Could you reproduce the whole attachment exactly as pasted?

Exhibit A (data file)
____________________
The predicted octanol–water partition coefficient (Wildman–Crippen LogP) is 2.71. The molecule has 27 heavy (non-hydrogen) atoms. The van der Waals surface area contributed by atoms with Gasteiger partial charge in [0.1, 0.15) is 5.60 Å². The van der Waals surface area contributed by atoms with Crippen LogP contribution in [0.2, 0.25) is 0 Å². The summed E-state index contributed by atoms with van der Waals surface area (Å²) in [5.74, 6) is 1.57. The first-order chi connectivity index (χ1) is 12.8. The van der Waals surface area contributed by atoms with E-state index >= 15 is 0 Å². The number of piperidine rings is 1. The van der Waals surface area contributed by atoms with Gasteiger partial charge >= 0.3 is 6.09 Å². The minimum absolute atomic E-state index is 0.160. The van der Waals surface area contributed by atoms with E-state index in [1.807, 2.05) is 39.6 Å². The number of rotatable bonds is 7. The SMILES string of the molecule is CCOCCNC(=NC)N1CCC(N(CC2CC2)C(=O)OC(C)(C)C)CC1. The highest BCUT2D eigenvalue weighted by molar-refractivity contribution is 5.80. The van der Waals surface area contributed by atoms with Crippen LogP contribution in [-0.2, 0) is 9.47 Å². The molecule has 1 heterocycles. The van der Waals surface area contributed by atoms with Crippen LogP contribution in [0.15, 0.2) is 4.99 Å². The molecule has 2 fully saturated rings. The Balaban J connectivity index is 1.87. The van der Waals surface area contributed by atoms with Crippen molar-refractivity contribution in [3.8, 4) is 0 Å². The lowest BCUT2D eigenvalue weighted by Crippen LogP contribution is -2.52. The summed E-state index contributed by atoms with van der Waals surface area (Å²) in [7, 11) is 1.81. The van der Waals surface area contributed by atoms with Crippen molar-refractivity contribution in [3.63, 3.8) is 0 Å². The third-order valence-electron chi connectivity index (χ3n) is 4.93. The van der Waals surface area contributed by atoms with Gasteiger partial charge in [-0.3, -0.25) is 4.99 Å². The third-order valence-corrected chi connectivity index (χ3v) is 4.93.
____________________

The predicted octanol–water partition coefficient (Wildman–Crippen LogP) is 2.71. The molecule has 27 heavy (non-hydrogen) atoms. The van der Waals surface area contributed by atoms with Gasteiger partial charge in [0.1, 0.15) is 5.60 Å². The van der Waals surface area contributed by atoms with Crippen LogP contribution in [0.2, 0.25) is 0 Å². The summed E-state index contributed by atoms with van der Waals surface area (Å²) in [5.74, 6) is 1.57. The first-order chi connectivity index (χ1) is 12.8. The van der Waals surface area contributed by atoms with E-state index >= 15 is 0 Å². The number of piperidine rings is 1. The van der Waals surface area contributed by atoms with Gasteiger partial charge >= 0.3 is 6.09 Å². The minimum absolute atomic E-state index is 0.160. The van der Waals surface area contributed by atoms with E-state index in [1.807, 2.05) is 39.6 Å². The number of rotatable bonds is 7. The SMILES string of the molecule is CCOCCNC(=NC)N1CCC(N(CC2CC2)C(=O)OC(C)(C)C)CC1. The highest BCUT2D eigenvalue weighted by molar-refractivity contribution is 5.80. The van der Waals surface area contributed by atoms with Crippen LogP contribution in [-0.2, 0) is 9.47 Å². The molecule has 1 heterocycles. The van der Waals surface area contributed by atoms with Crippen LogP contribution in [0.15, 0.2) is 4.99 Å². The molecule has 2 fully saturated rings. The Balaban J connectivity index is 1.87. The van der Waals surface area contributed by atoms with Crippen molar-refractivity contribution in [3.8, 4) is 0 Å². The lowest BCUT2D eigenvalue weighted by Crippen LogP contribution is -2.52. The summed E-state index contributed by atoms with van der Waals surface area (Å²) in [7, 11) is 1.81. The van der Waals surface area contributed by atoms with Crippen molar-refractivity contribution in [3.63, 3.8) is 0 Å². The third-order valence-electron chi connectivity index (χ3n) is 4.93. The van der Waals surface area contributed by atoms with Gasteiger partial charge in [-0.3, -0.25) is 4.99 Å². The third-order valence-corrected chi connectivity index (χ3v) is 4.93.